Depending on the severity and level of your injury, many individuals with spinal cord injuries can get behind the wheel again, with the help of some vehicle adaptations. Those with high level cervical injuries can benefit from accessible vehicles they can enter as a passenger as well.
The following are important considerations when making decisions about getting out on the road after a spinal cord injury.
If muscle spasms cause your legs to jerk, you’ll want to find a way to stabilize them while driving, such as strapping them in place or wearing a brace to minimize movement.
If you have lost motor or sensory function to the legs you may need to learn to use hand controls to drive, rather than typical gas and brake pedals. Levels T6 and down typically can use hand controls for fuel and brakes. Those with high level injuries can drive too if their injury is diagnosed as “incomplete” and sufficient function has been preserved.
The cost of hand controls depends on the type of device, the installer, the brand, and the complexity of the install. Adapting vehicles with manual transmissions is more difficult and expensive.
In addition to driving with hand controls, individuals with T6 and lower injuries, and those with higher injuries who are diagnosed as “incomplete” and have appropriate preservation of function, can typically transfer from wheelchair to the driver’s seat.
Others can remain in the wheelchair and lock it into place behind the steering wheel after having the driver’s seat removed and the proper hardware installed.
A Certified Driver Rehabilitation Specialist will access your functional abilities and suggest techniques and car adaptations according to your need.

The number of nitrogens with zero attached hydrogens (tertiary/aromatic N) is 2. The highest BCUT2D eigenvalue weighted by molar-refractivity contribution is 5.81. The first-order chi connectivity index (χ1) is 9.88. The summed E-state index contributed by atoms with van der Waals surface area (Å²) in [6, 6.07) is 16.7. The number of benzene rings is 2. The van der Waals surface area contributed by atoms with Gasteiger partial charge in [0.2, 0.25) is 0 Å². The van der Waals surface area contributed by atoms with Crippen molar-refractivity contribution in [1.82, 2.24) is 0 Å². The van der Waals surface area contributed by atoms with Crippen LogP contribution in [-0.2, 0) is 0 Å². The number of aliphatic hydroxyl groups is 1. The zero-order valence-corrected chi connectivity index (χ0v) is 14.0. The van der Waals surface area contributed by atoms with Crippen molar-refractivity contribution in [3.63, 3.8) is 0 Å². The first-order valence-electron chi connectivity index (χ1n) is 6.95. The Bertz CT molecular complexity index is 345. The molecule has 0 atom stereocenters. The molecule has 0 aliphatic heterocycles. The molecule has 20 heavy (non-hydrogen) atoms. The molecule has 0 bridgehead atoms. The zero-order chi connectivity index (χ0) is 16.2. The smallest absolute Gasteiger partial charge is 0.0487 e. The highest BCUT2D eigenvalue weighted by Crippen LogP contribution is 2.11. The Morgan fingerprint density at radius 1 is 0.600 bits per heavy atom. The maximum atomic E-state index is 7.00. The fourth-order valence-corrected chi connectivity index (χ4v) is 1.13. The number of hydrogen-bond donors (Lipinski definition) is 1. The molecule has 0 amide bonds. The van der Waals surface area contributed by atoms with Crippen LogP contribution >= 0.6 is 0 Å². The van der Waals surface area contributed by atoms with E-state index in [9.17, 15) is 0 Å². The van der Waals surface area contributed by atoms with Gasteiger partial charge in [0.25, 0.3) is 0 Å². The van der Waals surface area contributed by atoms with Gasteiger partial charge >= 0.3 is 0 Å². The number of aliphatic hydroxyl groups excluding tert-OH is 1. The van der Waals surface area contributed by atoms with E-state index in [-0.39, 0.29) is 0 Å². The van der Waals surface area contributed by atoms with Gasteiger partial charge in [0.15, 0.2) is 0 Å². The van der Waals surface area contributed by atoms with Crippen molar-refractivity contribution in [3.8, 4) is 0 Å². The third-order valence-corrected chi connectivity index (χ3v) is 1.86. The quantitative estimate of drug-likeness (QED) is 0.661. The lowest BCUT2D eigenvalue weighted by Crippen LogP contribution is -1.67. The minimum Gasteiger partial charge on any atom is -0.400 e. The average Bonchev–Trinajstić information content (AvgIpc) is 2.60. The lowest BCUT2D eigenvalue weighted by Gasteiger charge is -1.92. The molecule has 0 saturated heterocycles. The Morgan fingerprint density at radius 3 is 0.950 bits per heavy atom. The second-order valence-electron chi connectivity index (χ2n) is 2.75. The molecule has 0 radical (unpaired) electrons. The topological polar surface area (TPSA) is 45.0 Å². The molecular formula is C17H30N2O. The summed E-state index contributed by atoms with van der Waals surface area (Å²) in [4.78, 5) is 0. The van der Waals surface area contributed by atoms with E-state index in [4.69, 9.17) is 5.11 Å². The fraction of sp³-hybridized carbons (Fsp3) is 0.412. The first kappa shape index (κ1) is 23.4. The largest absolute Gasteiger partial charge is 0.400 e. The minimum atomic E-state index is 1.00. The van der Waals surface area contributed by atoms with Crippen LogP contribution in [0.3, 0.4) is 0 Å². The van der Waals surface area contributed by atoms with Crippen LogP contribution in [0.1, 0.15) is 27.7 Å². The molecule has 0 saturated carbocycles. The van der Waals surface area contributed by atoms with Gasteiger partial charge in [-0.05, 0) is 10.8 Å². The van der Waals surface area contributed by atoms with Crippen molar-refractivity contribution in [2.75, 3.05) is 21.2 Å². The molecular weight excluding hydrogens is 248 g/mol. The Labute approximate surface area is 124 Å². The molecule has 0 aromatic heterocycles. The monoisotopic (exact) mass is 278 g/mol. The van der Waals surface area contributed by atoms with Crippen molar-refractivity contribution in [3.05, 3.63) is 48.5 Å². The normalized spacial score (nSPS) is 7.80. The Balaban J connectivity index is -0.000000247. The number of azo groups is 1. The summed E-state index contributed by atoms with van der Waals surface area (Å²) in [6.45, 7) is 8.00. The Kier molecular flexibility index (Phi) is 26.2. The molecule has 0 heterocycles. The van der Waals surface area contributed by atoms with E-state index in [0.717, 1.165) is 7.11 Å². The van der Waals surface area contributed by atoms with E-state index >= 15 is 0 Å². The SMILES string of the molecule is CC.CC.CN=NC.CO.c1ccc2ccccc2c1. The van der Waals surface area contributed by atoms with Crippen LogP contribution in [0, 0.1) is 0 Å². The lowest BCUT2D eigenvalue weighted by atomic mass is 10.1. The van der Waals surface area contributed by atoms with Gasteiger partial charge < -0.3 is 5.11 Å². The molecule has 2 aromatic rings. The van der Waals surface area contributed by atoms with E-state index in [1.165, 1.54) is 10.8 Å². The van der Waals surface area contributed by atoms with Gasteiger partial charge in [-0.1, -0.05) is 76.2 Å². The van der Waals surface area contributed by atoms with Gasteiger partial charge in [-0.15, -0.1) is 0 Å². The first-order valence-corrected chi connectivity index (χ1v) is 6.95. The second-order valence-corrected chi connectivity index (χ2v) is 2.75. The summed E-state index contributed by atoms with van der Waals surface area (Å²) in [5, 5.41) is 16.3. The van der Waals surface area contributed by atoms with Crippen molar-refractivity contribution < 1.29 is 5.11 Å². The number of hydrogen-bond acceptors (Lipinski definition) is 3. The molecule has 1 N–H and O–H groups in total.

Ask Occupational Therapy at your local Department of Economic Security where to start.
Your driver rehabilitation specialist will prescribe the necessary car adaptations and equipment. You may get to use simulation to trial various adaptations.
Not every vehicle is wheelchair accessible. If the floor can’t be dropped or the roof can’t be raised, or a ramp or lift can’t be installed, you’ll need a new vehicle. Manual wheelchair users may have more options than individuals who use power wheelchairs.
Some vehicle manufacturers offer financial assistance toward the cost of adaptive equipment. Sometimes Vocational Rehabilitation will assist with paying for vehicle modifications, too. Search disability trading zones online and research wheelchair accessible auto sales in your area.
Adaptations for all terrain vehicles are also available for a price. They might include a hoist to transfer your empty wheelchair to the trunk or truck bed, or a lift and locking mechanism to allow off-roading straight from your wheelchair.
Driving is an activity that really provides significant autonomy and independence. Thanks to technology, many people with spinal cord injuries can still participate in this precious past time post injury.